How to Ignore the News

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“Will Trump survive this?”

A friend of mine texted me yesterday. I had no idea what the “this” was. Later, I learned.

Turns out, like most of the media’s breathless revelations about Trump’s supposed crimes, the story that people reacted to meant little. The anti-Trump media exploded with fake news, fake interpretations of real news, and speculation that supported their own angry fetishes.

But any reasonable person would respond like my friend. I did, too. For a moment.

Then I thought about it. I applied simple Stoic thinking:

  • What is under my control?
    • My own thoughts, opinions, desires, aversions, and actions. Nothing else.
  • How do I choose to react?
    • By having a beer and watching a television show with my wife.

I can’t control what Jake Tapper does. What people say and think is not in my control. So I adopted an attitude of uncurious disdain for those things. I chose to emotionally ignore them. The way I might ignore a spider I see through a window.

Later, I found a problem at work that I could help solve. So I took the first steps toward solving it. Or trying to. I did what I could at the moment. I wrote down some notes in my Commitment notebook. Then, I went to bed.

Today, I noticed several reports pointing out that all of yesterday’s breathless reports about a grand jury were really non-news. Special counsels use grand juries all the time, the way doctors use stethoscopes and plumbers use PVC pipe. If a special counsel didn’t use a grand jury, he wouldn’t be doing his job. A grand jury authorizes just about everything a special counsel does. It’s a formality to hold those lawyers in check.


Non-news the anti-Trump media treated like a supervolcano eruption that wiped out half the population of North America. Because the anti-Trump media choose not to control the things they can control: their own thoughts, opinions, desires, aversions, and actions. They chose to go berserk on the air like a spoiled kid in the toy department at Target.

You don’t have to avoid the news to live free. It helps merely to remember what’s in your control and what is not in your control.

I can’t control the media. And they can’t control me. Unless I let them. The way the media let Trump manipulate their minds.

Free Forever Through Stoicism

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“Some things we can control, some we can’t. We can control our attitudes, opinions, goals and desires – choices of our own. We can’t control health, wealth, fame or power – things we can’t have by choosing them.” —Epictetus

Freedom begins with understanding what we control and we do not. Yet very few people even begin to consider this essential dichotomy.

Even in the complete absence of “administration” as Tocqueville observed in early 19th century America, no one was free who failed to understand Epictetus’s control dichotomy: some things are under our control, some are not.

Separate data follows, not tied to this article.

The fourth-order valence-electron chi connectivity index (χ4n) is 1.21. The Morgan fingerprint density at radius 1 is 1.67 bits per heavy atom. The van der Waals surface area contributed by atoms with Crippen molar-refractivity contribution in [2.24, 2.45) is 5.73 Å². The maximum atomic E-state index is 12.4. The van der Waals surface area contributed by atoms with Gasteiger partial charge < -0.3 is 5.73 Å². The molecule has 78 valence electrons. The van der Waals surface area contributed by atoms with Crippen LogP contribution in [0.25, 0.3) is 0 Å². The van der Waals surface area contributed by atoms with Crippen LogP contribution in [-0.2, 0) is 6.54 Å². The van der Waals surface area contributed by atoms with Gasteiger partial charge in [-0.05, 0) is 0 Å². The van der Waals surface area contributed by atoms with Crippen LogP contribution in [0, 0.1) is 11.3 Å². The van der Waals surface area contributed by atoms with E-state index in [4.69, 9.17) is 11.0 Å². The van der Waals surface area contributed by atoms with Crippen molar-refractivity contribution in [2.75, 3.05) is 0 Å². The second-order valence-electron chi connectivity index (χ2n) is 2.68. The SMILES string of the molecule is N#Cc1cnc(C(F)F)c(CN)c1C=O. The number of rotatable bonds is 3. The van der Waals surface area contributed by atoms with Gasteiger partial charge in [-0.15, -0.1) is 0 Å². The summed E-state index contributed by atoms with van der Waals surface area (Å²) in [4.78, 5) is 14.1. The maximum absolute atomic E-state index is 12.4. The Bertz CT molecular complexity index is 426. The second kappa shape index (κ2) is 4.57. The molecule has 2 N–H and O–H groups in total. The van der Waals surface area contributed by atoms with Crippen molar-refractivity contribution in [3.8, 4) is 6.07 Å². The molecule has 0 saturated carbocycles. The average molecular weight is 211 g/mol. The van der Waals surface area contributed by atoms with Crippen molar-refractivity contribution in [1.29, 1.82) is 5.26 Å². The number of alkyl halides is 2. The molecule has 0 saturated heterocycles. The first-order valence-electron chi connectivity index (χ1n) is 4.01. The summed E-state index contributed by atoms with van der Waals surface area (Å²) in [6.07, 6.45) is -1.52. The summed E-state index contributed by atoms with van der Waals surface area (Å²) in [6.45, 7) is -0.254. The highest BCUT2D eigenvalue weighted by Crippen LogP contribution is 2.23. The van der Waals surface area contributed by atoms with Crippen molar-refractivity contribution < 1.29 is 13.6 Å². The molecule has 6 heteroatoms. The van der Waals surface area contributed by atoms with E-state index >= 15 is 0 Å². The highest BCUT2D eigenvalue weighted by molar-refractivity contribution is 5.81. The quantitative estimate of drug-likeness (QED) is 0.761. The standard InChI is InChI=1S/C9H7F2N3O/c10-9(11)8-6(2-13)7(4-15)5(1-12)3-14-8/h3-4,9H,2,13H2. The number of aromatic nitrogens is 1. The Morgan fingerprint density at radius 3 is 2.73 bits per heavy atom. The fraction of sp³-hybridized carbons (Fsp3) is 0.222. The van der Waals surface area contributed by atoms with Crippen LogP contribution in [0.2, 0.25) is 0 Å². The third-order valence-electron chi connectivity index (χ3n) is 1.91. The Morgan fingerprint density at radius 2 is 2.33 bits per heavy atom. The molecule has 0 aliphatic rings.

Conversely, Viktor Frankl never lost his essential freedom even when a prisoner in Nazi concentration camps. He never lost his freedom to choose his response. Frankl, and most of the survivors, clearly understood what was in their control and what was not.

Likewise, Admiral James Stockdale understood the dichotomy. He credits Stoicism with helping him survive seven and a half years in Hanoi Hilton. As he drifted to earth after ejecting from his jet, he said to himself, “I am leaving the modern world for Epictetus’s world.”

My dogs are upset.

Some neighbor had the temerity to walk down the street. The dogs don’t like that. My dogs haven’t come to grips with the things they can and cannot control. They want the world to work one way. It works another way before their eyes. So they yell at it.

How different are we from dogs?

Look at me. Page through this blog. How many times every week do I yell at the world for being different than the way I wish it to be?

Yesterday, I wrote a LinkedIn article on the subject of stoic persuasion. It asserts that understanding this dichotomy is the basis of influencing others. We cannot influence people when we’re trying to control them. The less we seek control over others, the more likely they are to follow.

It’s a paradox within a dichotomy.

You might not agree with Epictetus and me. You might have a formula for ethically controlling other people to do your bidding. You might have a super power that lets you control others’ minds and manipulate their wills.

It took me a while, but I finally realized have no such power. I cannot control those things that are not in my control.

And the only things in my control are my actions, my beliefs, my likes and dislikes.

One of those beliefs is that influence begins with understanding what we control and what we don’t.

So I’m going to try to practice that belief. Practice my belief so I can stop being a hypocrite. Maybe this is the path to true freedom.

I’m also adding a new category: Stoicism. More to follow, Deo volente.